Petersburg Medals of Honor: Gallant Vermonters



in Deeds of Valor, Volume 1




1st Lieut., Co. K, 3d Vermont Inf.
Born in Vermont, Feb., 1846.

The Vermont Brigade, having received orders to attack Petersburg, moved promptly on the morning of April 2d at the given signal. After passing over about half the distance, the advancing column was exposed to a well-directed musketry fire from the front and artillery fire from forts on either side, which completely enfiladed the line and caused it to waver. This was the most critical moment throughout the entire engagement; day was just beginning to dawn, and very soon the enemy would be able to discover the precise position and movements of the assaulting column. They had been apprised of the point of attack and were apparently beginning to appreciate its importance, as they were hastening to meet it with all the strength at their command. The wavering of the troops was only momentary, for there arose at the head of the column Lieutenant Gardner C. Hawkins, acting adjutant of the Third Vermont Infantry, who led his men, cheering them on, until he nearly reached the enemy’s works, when he fell, pierced by a ball which passed through his head. Following the example of the brave lieutenant, the troops again pushed on with determination. The remaining ground was passed over under a most withering fire of musketry, officers and men vying with one another in the race for the works, and losing all organization in their eagerness and enthusiasm to reach them. The line of abatis was swept away like cobwebs, and the men swarmed over the works with yells and cheers that struck terror to the fleeing rebels.

Captain Charles G. Gould, of Company H, Fifth Vermont Infantry, was the first man of the Sixth Corps to mount the enemy’s works. His regiment was in the first line of the brigade, and in the charge he was far in advance of his command. Upon mounting the works he received a severe bayonet wound in the face and was struck several times with clubbed muskets, but bravely stood his ground, killing with his sabre the man who bayoneted him, and retired from the works only after his comrades had come to his assistance and routed the enemy from their lines.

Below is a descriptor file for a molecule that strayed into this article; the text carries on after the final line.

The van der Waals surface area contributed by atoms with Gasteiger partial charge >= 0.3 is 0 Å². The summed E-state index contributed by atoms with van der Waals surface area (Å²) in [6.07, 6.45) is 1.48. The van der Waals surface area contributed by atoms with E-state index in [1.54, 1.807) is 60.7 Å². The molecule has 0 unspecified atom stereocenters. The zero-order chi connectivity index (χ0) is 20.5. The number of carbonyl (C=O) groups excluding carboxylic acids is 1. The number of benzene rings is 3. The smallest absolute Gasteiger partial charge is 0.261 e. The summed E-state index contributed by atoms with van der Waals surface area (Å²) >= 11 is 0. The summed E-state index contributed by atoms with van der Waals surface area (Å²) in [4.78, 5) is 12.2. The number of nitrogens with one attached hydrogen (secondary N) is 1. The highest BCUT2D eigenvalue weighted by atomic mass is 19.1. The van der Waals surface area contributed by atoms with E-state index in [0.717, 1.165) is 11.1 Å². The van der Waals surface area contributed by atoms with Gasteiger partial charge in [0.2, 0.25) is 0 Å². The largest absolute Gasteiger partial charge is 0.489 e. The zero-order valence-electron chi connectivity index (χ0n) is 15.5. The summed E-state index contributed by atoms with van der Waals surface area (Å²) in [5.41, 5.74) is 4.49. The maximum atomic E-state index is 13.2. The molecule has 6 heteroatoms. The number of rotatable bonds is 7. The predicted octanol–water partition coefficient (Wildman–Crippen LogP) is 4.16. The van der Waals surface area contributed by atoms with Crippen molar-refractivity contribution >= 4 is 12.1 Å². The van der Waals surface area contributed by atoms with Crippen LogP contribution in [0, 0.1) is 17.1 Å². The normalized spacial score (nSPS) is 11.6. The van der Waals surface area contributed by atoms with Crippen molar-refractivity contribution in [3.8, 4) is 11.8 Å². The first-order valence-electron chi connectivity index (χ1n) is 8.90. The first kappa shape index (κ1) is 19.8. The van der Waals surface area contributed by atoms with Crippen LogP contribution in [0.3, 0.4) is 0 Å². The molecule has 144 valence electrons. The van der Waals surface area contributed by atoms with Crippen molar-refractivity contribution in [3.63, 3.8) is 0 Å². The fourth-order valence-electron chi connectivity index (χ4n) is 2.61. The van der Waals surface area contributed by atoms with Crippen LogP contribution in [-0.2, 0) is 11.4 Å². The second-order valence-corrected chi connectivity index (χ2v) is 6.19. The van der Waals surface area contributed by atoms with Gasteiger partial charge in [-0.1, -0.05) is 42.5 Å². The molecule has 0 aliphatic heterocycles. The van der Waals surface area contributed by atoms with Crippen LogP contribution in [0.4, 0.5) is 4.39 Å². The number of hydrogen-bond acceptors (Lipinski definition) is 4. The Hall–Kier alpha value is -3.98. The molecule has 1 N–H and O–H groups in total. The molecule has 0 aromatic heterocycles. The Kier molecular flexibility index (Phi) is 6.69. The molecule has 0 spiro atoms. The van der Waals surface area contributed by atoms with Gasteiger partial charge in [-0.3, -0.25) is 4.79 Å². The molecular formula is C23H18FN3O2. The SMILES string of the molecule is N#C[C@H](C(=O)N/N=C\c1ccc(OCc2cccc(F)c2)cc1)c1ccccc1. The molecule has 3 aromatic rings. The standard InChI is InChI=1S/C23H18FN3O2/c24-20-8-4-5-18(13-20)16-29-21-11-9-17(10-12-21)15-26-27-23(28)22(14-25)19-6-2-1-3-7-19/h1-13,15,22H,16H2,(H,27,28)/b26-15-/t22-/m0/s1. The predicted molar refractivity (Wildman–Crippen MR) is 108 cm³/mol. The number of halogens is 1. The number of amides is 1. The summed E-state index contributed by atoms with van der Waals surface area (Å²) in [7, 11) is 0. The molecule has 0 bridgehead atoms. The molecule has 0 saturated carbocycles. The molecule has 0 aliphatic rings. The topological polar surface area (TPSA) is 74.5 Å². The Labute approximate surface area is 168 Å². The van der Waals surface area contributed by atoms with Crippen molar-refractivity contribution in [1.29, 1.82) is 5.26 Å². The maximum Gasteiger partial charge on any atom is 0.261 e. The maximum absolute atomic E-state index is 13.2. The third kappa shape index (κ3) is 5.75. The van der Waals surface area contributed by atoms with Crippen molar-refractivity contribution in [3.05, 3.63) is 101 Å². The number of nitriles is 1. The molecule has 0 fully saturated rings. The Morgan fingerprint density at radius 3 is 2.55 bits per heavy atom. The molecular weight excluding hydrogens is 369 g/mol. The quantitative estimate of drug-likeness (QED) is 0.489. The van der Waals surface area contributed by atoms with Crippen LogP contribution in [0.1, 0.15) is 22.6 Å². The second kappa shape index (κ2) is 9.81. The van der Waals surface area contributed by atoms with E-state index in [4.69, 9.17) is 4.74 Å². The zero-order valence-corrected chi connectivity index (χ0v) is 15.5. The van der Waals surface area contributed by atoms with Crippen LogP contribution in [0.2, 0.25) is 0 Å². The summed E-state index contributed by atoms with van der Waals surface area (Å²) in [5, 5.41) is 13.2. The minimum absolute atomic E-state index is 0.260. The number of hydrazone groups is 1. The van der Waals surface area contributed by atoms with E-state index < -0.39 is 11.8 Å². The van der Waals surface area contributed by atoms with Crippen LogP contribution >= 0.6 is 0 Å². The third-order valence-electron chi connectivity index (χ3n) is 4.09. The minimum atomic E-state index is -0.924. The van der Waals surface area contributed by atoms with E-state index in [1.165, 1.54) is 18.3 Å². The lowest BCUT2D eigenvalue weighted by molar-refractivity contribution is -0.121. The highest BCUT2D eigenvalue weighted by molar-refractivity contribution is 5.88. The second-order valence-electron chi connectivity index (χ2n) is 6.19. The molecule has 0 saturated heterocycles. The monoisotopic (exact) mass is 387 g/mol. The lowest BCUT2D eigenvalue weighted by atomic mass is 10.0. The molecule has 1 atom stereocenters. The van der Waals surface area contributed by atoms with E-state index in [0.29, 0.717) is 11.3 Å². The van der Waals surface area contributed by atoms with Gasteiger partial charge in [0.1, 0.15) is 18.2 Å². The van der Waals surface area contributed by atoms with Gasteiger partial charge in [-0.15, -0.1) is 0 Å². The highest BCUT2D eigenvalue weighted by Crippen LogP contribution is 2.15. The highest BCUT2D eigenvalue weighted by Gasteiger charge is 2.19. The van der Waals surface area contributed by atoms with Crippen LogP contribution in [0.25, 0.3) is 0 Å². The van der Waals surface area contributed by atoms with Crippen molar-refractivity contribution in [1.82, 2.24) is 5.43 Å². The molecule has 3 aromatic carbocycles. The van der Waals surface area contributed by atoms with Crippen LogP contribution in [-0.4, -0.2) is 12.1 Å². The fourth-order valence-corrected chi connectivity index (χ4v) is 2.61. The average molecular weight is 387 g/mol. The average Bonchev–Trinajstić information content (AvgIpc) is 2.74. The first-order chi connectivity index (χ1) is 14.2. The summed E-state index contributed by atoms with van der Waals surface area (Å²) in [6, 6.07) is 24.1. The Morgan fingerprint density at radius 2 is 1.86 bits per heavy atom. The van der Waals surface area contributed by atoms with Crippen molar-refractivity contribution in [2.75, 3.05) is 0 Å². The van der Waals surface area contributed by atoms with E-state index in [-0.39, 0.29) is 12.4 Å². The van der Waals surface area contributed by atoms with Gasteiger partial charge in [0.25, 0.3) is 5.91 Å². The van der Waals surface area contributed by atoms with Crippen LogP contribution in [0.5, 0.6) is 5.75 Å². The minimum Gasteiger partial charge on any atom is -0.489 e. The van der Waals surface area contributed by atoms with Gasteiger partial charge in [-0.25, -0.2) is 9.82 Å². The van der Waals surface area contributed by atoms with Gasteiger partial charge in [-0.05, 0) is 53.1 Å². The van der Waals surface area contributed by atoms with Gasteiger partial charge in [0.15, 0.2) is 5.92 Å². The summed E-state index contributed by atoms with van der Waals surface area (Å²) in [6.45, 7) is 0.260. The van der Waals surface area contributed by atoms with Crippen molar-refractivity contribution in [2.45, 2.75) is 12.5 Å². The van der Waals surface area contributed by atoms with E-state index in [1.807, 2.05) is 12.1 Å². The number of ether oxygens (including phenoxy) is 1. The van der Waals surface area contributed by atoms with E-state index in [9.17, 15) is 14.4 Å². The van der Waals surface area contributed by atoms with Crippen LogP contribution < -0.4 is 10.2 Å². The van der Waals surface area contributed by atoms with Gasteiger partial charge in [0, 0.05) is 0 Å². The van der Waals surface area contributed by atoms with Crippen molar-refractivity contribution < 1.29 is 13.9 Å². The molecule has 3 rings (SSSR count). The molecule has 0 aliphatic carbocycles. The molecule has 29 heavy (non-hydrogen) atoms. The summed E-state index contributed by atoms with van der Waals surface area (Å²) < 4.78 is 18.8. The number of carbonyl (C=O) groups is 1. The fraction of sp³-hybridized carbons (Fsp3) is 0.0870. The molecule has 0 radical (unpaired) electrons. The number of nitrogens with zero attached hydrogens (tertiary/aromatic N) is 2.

Major, 6th Vermont Infantry.
Highest rank attained:
Brevet Lieutenant-Colonel.
Born at Cavendish. Vt., Dec. 28, 1840.

After crossing the works the brigade re-formed and again pushed forward with all the zeal of a victorious army, passing through thickets, swamps and pine woods in pursuit of the enemy, who were being pressed so closely that they had scarcely time to fire a shot. Again all organization was lost, and every man considered himself a host. Singly, or in squads of three or four, they charged upon whatever obstructions came in their paths.

Major William J. Sperry, in command of the Sixth Vermont Infantry, assisted by a few men, captured two field guns and turned them upon the scattering rebels. Being unable to procure friction primers, the pieces were discharged by firing a musket into the vent of each. In this manner twelve rounds were fired into the enemy when a section of artillery came up and the guns were turned over to its commander.


Read about even more Medal of Honor winners at the Siege of Petersburg:


  1. Beyer, Walter F. and Keydel, Oscar F. Deeds of Valor: How America’s Heroes Won the Medal of Honor…, Volume 1 (The Perrien – Keydel  Company: 1901), pp. 518-519


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